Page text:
Our work, guided by our North Star and underpinned by racial justice, focuses on three interconnected dimensions: health justice, economic justice, and family autonomy.

Our work is both practical and aspirational. We take on strategic, immediate, and achievable policy changes that will benefit families today as we work toward more innovative and transformative policy shifts that promote the well-being of families over the long term and ensure they have control over the most important decisions in their lives. We do this by focusing on policies aimed at achieving economic and health justice, and promoting family support, dignity, and autonomy.

We must ensure that all young children and their families have the opportunity to be healthy and happy, participate fully in society, and pursue their goals. Doing so requires understanding the root causes of contemporary inequities and developing anti-racist family and early childhood policies that ensure all young children have what they need to grow and thrive in supportive communities.

Below are a few examples of how we execute our North Star vision.


Caregiving—in the formal care workforce and outside of it—can be deeply fulfilling work, but it also can be emotionally and physically difficult labor, and it can subject those who do it to severe economic insecurity and hardship. While some caregivers live with other wage earners and can share in the family’s income, many caregivers cannot or do not have adequate family income to meet their needs, and relying on family income as a source of support does not value the work they do.

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Strategies to Compensate Unpaid Caregivers: A Policy Scan
Caregiving is essential work, but this work too often falls on individuals with little or no support from society as a whole. As a result, many caregivers experience severe economic security and hardship—especially women, and Black, Latinx/e, and other women of color and immigrant women in particular, who provide the most care. To better understand the current policy gaps and how we might better support unpaid family caregivers moving forward, this new report summarizes the policies in place to compensate family caregivers in the United States and abroad and offers recommendations for ensuring future policies more effectively support unpaid caregivers and their families.

Learn more about Strategies to Compensate Unpaid Caregivers: A Policy Scan here.

Creating Actionable & Real Solutions (CARES)Cares (1)

We are working to drastically change the systemic challenges that youth who are or have been involved with the foster care system experience.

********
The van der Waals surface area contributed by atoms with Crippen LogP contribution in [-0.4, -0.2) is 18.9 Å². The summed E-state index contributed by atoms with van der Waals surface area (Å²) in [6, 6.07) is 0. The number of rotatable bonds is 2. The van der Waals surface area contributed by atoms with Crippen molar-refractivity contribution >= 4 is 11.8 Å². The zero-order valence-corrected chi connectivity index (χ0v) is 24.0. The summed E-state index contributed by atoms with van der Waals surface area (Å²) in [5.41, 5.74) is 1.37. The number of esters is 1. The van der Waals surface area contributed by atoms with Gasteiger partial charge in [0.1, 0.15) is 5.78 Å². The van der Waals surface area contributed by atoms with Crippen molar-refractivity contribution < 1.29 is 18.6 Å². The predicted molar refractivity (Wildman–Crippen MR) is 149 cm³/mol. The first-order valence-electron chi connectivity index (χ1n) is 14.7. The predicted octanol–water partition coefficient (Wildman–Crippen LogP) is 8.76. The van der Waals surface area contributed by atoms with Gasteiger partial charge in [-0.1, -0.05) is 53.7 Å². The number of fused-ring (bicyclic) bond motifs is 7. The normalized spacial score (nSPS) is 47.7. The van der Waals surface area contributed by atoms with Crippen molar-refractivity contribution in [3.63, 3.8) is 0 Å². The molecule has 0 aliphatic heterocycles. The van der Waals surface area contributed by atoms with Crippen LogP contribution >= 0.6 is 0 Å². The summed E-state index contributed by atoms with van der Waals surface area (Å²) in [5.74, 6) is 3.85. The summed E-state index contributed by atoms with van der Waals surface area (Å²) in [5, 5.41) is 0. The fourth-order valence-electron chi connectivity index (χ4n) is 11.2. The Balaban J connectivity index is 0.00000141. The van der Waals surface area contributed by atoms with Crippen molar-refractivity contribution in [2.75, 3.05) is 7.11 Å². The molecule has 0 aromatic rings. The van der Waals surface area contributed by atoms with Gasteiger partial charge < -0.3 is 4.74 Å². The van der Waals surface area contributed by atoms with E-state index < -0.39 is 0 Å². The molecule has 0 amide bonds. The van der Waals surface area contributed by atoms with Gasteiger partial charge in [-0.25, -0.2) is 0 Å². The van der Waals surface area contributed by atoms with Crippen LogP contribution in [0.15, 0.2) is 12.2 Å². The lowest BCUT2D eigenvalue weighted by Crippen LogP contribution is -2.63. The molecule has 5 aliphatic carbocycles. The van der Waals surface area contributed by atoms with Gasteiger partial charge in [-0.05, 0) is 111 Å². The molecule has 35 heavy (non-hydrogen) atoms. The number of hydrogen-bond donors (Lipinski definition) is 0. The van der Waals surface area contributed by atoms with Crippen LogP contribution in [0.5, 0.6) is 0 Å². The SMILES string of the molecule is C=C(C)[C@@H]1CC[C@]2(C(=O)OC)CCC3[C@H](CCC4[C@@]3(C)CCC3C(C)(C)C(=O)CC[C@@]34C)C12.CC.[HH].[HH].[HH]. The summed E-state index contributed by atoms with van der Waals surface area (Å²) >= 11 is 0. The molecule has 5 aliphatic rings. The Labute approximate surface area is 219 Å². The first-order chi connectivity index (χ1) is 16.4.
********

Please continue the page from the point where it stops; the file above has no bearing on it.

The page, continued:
On any given day in the United States, there are more than 400,000 children in the foster care system—and more than 82,000 are youth older than 14. These young people, specifically transition-age youth of color, are more likely to experience disparate treatment and outcomes.  It is our belief that, with the right combination of innovation, authentic engagement of youth, and community collaboration, we can start to change that.

Learn more about our approach to the work here.

CARES Youth Ambassadors, selected in Los Angeles, CA; New York, NY; and Atlanta, GA (each of the cities in which we are conducting our work), function as advisors for this work. Below, find two examples of cornerstone work done in collaboration with CARES Ambassadors.

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A Policy Agenda for a Nation that CARES for Young Adults
A product of a collaboration between CARES Ambassadors and CSSP, this policy agenda reimagines how policy supports young people in their families and communities, respects and affirms their whole identity, and sets us all up for success.

Learn more about A Policy Agenda for a Nation that CARES for Young Adults here.

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CARES: Understanding How Transition Age Youth Experience their Communities
This report shares findings taken from a Community Analysis and identifies 1) structural challenges that communities face as they work to support transition age youth (TAY); 2) narratives about TAY that contribute to these challenges and policies and practices that create burdens for TAY in meeting their needs; and 3) creative solutions that build the capacity of communities to affirm, include, and support youth transitioning out of foster care. 

Learn more about CARES: Understanding How Transition Age Youth Experience their Communities here.

Parent Leader NetworkPln

The EC-LINC Parent Leader Network (PLN) provides a space for parents in EC-LINC communities to collaborate with and support each other, represent the parent perspective, and advocate for parent voice and leadership in early childhood systems. We believe that: